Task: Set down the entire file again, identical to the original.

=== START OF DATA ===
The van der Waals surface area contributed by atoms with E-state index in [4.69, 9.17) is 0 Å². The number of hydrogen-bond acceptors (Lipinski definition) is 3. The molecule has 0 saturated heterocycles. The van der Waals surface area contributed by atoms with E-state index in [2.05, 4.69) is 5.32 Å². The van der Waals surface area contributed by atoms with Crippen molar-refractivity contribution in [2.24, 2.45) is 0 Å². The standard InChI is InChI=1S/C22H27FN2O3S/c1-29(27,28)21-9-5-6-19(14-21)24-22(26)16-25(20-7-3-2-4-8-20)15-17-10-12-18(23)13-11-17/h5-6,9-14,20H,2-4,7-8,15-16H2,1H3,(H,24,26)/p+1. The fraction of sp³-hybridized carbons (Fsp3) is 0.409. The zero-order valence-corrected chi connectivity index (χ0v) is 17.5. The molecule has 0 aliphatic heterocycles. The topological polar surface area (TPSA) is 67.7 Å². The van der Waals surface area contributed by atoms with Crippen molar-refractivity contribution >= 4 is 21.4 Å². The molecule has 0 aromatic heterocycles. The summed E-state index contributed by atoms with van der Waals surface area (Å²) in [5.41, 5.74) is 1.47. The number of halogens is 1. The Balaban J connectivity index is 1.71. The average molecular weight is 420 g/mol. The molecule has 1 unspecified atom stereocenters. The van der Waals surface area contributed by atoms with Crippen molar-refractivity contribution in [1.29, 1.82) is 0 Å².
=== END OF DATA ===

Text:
The van der Waals surface area contributed by atoms with E-state index in [4.69, 9.17) is 0 Å². The number of hydrogen-bond acceptors (Lipinski definition) is 3. The molecule has 0 saturated heterocycles. The van der Waals surface area contributed by atoms with E-state index in [2.05, 4.69) is 5.32 Å². The van der Waals surface area contributed by atoms with Crippen molar-refractivity contribution in [2.24, 2.45) is 0 Å². The standard InChI is InChI=1S/C22H27FN2O3S/c1-29(27,28)21-9-5-6-19(14-21)24-22(26)16-25(20-7-3-2-4-8-20)15-17-10-12-18(23)13-11-17/h5-6,9-14,20H,2-4,7-8,15-16H2,1H3,(H,24,26)/p+1. The fraction of sp³-hybridized carbons (Fsp3) is 0.409. The zero-order valence-corrected chi connectivity index (χ0v) is 17.5. The molecule has 0 aliphatic heterocycles. The topological polar surface area (TPSA) is 67.7 Å². The van der Waals surface area contributed by atoms with Crippen molar-refractivity contribution >= 4 is 21.4 Å². The molecule has 0 aromatic heterocycles. The summed E-state index contributed by atoms with van der Waals surface area (Å²) in [5.41, 5.74) is 1.47. The number of halogens is 1. The Balaban J connectivity index is 1.71. The average molecular weight is 420 g/mol. The molecule has 1 unspecified atom stereocenters. The van der Waals surface area contributed by atoms with Crippen molar-refractivity contribution in [1.29, 1.82) is 0 Å².